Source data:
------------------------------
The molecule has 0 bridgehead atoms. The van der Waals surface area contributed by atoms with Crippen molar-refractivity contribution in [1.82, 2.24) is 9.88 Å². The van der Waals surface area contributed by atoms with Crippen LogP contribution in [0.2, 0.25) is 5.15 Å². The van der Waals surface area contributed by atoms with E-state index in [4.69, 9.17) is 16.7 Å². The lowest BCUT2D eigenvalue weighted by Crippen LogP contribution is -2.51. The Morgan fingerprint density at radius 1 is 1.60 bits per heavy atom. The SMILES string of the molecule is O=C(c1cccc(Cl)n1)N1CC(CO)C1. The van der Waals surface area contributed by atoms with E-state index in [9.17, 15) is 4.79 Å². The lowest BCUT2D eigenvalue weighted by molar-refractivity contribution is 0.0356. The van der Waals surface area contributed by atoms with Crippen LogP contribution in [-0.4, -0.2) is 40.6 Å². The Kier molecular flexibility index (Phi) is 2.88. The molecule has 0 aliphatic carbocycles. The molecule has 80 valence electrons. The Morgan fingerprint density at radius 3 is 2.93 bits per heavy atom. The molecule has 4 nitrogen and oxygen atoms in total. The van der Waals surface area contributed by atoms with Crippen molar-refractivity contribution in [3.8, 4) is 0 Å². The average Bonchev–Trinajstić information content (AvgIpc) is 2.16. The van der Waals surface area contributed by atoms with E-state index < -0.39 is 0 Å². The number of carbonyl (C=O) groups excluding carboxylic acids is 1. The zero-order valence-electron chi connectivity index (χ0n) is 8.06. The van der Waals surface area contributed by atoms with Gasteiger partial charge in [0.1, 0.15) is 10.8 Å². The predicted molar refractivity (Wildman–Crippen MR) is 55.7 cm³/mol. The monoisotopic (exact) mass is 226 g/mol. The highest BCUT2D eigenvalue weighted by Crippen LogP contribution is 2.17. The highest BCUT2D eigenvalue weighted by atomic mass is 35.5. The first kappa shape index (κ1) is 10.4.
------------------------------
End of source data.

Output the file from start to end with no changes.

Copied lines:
The molecule has 0 bridgehead atoms. The van der Waals surface area contributed by atoms with Crippen molar-refractivity contribution in [1.82, 2.24) is 9.88 Å². The van der Waals surface area contributed by atoms with Crippen LogP contribution in [0.2, 0.25) is 5.15 Å². The van der Waals surface area contributed by atoms with E-state index in [4.69, 9.17) is 16.7 Å². The lowest BCUT2D eigenvalue weighted by Crippen LogP contribution is -2.51. The Morgan fingerprint density at radius 1 is 1.60 bits per heavy atom. The SMILES string of the molecule is O=C(c1cccc(Cl)n1)N1CC(CO)C1. The van der Waals surface area contributed by atoms with E-state index in [9.17, 15) is 4.79 Å². The lowest BCUT2D eigenvalue weighted by molar-refractivity contribution is 0.0356. The van der Waals surface area contributed by atoms with Crippen LogP contribution in [-0.4, -0.2) is 40.6 Å². The Kier molecular flexibility index (Phi) is 2.88. The molecule has 0 aliphatic carbocycles. The molecule has 80 valence electrons. The Morgan fingerprint density at radius 3 is 2.93 bits per heavy atom. The molecule has 4 nitrogen and oxygen atoms in total. The van der Waals surface area contributed by atoms with Crippen molar-refractivity contribution in [3.8, 4) is 0 Å². The average Bonchev–Trinajstić information content (AvgIpc) is 2.16. The van der Waals surface area contributed by atoms with E-state index < -0.39 is 0 Å². The number of carbonyl (C=O) groups excluding carboxylic acids is 1. The zero-order valence-electron chi connectivity index (χ0n) is 8.06. The van der Waals surface area contributed by atoms with Gasteiger partial charge in [0.1, 0.15) is 10.8 Å². The predicted molar refractivity (Wildman–Crippen MR) is 55.7 cm³/mol. The monoisotopic (exact) mass is 226 g/mol. The highest BCUT2D eigenvalue weighted by Crippen LogP contribution is 2.17. The highest BCUT2D eigenvalue weighted by atomic mass is 35.5. The first kappa shape index (κ1) is 10.4.